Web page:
Wednesday, December 31, 2008

Long time, no post

Happy New Year to all two of my readers!

OK, it's hard to work full time, do the trades and think aloud in public. A lot of things kept me from writing... health and work issues.

I look at where I stood back in September and now, all those positions are gone.

Sitting here on the last evening of the year, the trading account is +26% for the year.

It's not really relevant, since I'm only writing about my trading account, but the gains don't come close to balancing out the ass-kicking my value-oriented advisors took on my behalf in a separately-managed account. The next time we sit down together, we are going to have to have a frank discussion about the value of trailing stops for winners and stop-losses for losers.

Let's fast-forward...

I went into October in pretty good shape. I was short basic materials (SMN) and gold (DZZ) over long Dow (DDM).

If you pull out a 1-year chart, gold was a head & shoulders top with the neckline at 850 that should've resolved to about 750. I had one batch on at that right shoulder in July about 950 and another batch when it broke the neckline. I put on a third batch when it pulled back to the neckline in August.

I took off the position when the physical metal hit 750, just a matter of discipline. This was a nice, tidy trade. It did just what it was supposed to do.

I had a lot of SMN on. That was my big, secular bet that the Chinese buyer's strike leading up to the Olympics wasn't going to end. If you looked at a broad range of commodity charts, you could see the world just fell off a cliff starting in early July.

It got up to 1150 shares at one point. Every day in the fall, just doing money management, I'd put what I thought were outlandish ask prices out there to take profits on the position. I'd put 100 out there asking +15, +20%... and get hit.

The problem was, as I took profits, I lost my hedges and started getting my ass kicked by the Dow longs. Should've taken them off at the same time, but I was still playing the overbought/oversold oscillator game that had worked so well for 15 months. It completely broke down in October.

I had two good trades in SDP (short utes) and EWV (short Japan).

If you pull out the utilities index XLU on a 2-year, they did a head & shoulders with a neckline about 36 and a target about 29. I couldn't figure out a thesis for it at the time, thought maybe they were predicting inflation? Of course, now we know it's because they're all debt monkeys and were going to have to pay much higher coupons for their paper. So I put on SDP in August. Same situation - as I took it off, I was left exposed on the long side.

Japan just had an ass-ugly chart. Nikkei broke longstanding support back in July. I sold this one really well into those gaps in October. Looking at it, Nikkei is trying to fill that same gap. Starting to look tasty on the short side right here.

The volatility all through late October and November was insane. At my best point, mid-late October, I was up 34% for the year at $202K, but I wound up taking off all my short-side stuff and giving back 10% of that in about a week in November.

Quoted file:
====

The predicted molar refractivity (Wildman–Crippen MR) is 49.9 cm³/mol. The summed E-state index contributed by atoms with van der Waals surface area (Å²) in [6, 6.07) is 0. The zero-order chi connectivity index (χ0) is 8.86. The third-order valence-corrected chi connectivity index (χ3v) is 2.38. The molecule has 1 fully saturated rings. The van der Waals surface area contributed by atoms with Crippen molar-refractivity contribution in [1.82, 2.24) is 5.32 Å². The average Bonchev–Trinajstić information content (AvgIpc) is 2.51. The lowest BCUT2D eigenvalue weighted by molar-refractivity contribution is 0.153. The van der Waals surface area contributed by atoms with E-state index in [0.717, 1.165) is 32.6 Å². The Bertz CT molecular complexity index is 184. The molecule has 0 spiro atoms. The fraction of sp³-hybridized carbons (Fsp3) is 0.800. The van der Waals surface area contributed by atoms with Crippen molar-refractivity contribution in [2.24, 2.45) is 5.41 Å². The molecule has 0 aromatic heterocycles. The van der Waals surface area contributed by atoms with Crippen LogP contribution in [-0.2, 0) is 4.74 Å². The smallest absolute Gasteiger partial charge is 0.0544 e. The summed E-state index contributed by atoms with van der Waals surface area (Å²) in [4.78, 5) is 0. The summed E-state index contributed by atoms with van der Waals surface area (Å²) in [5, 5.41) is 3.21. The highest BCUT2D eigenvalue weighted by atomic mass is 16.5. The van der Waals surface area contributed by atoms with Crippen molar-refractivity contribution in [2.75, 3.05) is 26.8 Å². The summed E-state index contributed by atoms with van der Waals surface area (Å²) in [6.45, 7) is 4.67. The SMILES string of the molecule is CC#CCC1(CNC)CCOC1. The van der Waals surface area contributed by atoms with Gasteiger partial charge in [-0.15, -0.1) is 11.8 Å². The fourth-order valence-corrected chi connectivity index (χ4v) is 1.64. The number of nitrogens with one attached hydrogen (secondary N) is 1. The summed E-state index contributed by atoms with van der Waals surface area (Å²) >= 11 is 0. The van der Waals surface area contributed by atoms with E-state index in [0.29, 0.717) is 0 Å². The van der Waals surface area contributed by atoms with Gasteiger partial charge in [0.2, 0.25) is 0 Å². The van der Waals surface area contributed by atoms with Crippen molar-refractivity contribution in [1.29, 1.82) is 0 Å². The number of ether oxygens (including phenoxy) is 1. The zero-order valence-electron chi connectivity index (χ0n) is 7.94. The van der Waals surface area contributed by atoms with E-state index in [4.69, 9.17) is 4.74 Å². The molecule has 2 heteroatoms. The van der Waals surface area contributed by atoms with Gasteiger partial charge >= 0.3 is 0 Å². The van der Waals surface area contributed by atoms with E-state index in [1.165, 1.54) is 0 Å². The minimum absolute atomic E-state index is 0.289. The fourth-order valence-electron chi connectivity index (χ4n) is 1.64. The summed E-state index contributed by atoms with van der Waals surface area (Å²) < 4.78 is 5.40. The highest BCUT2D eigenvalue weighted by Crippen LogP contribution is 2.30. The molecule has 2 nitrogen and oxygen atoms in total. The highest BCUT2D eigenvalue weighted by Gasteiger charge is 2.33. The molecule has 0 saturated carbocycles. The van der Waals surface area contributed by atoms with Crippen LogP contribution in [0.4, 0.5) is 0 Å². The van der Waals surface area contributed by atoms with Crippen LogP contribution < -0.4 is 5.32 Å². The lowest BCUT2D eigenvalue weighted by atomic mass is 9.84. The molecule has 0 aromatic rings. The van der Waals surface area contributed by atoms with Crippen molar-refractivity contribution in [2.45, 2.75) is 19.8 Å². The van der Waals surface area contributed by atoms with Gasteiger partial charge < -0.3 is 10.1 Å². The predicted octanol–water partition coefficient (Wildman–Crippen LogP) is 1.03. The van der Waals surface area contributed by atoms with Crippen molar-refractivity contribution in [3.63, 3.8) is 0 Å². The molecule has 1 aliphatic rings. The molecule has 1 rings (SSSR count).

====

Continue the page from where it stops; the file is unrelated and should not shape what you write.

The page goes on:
I took a deep breath, got completely back to cash, and started playing for volatility. That worked for a week or so.

Bid on the long side -5%, ask +5; bid on the short side +5%, ask -5%, playing for lunch money. In the depths of November, I'd come in net long and get my ass kicked all over again. The newsflow seemed to be driving things. There wasn't a rational strategy you could play that didn't involve foreknowledge of events.

OK, so, where I am today...

Half cash. $95K

- After losing it once to a stop, long TBT, the double-short long bond. As manipulated as this crap is, owning TBT feels like walking up and slapping a cop. I have about $28K of this on. After yesterday, I'm basically flat.

I have no edge on what the Fed will or won't do. I'm just looking at TBT's inverse, the chart for TLT. Textbook exhaustion gaps. So I am long 800 TBT now at various points in that big floating island over the past couple of weeks.

- Long gold, watching that downtrend line very carefully, though. About $16K. Basis of 15.25 on DGP.

- Long a wee bit of gold microcaps (NXG, AGT). About $5K lottery ticket.

A few years back, I did some research on the gold bubble from '76 - 80. Until the final year, you were far better off owning physical metal than miners. The same has been generally true since 2002, due to extraction costs.

In the 70s, gold ran from 35 to 200, got cut in half to 100, then went parabolic at the end of the decade.

In the last year of its run, the best vehicle was stocks on the Toronto Venture Exchange, Canadian microcaps. It's hard to get good data from this period, but from what I've been able to piece together, the *average* junior miner on the TVE had a gain of 350% over the final year. If you could pick a single stock in the top 10% of performers, you had an average gain of 2800%.

A caveat: whether due to mergers, bankruptcy, whatever, not a single one of those tickers existed as of 2003. You have to be willing to take your profits.

So I decided on a strategy of building a basket of junior miners. They had to be cashflow-positive and have low or no debt. Any rate, I wound up with NXG from 0.65 and AGT from 0.18.

There were just some pretty, pretty setups in this group.

- Speaking of pretty setups, biggest (and best) position is long 4000 SLW from 2.73. I got interested because I'm aware of the difficulty obtaining physical silver. Watch how it behaves around that 8 resistance.

- 300 DDM, about 10K

- 300 FXP, about 10.5K.

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